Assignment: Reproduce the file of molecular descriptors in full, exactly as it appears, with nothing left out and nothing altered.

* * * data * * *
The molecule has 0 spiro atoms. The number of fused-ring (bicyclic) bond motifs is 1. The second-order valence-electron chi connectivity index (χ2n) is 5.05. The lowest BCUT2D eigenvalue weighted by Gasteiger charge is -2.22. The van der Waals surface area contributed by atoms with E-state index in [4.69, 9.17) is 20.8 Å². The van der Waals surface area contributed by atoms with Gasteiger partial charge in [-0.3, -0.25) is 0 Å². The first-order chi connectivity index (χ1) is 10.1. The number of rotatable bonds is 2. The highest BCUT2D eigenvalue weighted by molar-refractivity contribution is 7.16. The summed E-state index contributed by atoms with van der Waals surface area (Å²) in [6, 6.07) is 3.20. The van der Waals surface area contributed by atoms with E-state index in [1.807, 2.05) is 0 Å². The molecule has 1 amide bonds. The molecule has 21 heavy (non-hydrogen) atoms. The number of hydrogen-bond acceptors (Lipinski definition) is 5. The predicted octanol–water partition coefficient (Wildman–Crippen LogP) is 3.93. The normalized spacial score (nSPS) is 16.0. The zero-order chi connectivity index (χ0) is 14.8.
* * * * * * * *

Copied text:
The molecule has 0 spiro atoms. The number of fused-ring (bicyclic) bond motifs is 1. The second-order valence-electron chi connectivity index (χ2n) is 5.05. The lowest BCUT2D eigenvalue weighted by Gasteiger charge is -2.22. The van der Waals surface area contributed by atoms with E-state index in [4.69, 9.17) is 20.8 Å². The van der Waals surface area contributed by atoms with Gasteiger partial charge in [-0.3, -0.25) is 0 Å². The first-order chi connectivity index (χ1) is 10.1. The number of rotatable bonds is 2. The highest BCUT2D eigenvalue weighted by molar-refractivity contribution is 7.16. The summed E-state index contributed by atoms with van der Waals surface area (Å²) in [6, 6.07) is 3.20. The van der Waals surface area contributed by atoms with E-state index in [1.807, 2.05) is 0 Å². The molecule has 1 amide bonds. The molecule has 21 heavy (non-hydrogen) atoms. The number of hydrogen-bond acceptors (Lipinski definition) is 5. The predicted octanol–water partition coefficient (Wildman–Crippen LogP) is 3.93. The normalized spacial score (nSPS) is 16.0. The zero-order chi connectivity index (χ0) is 14.8.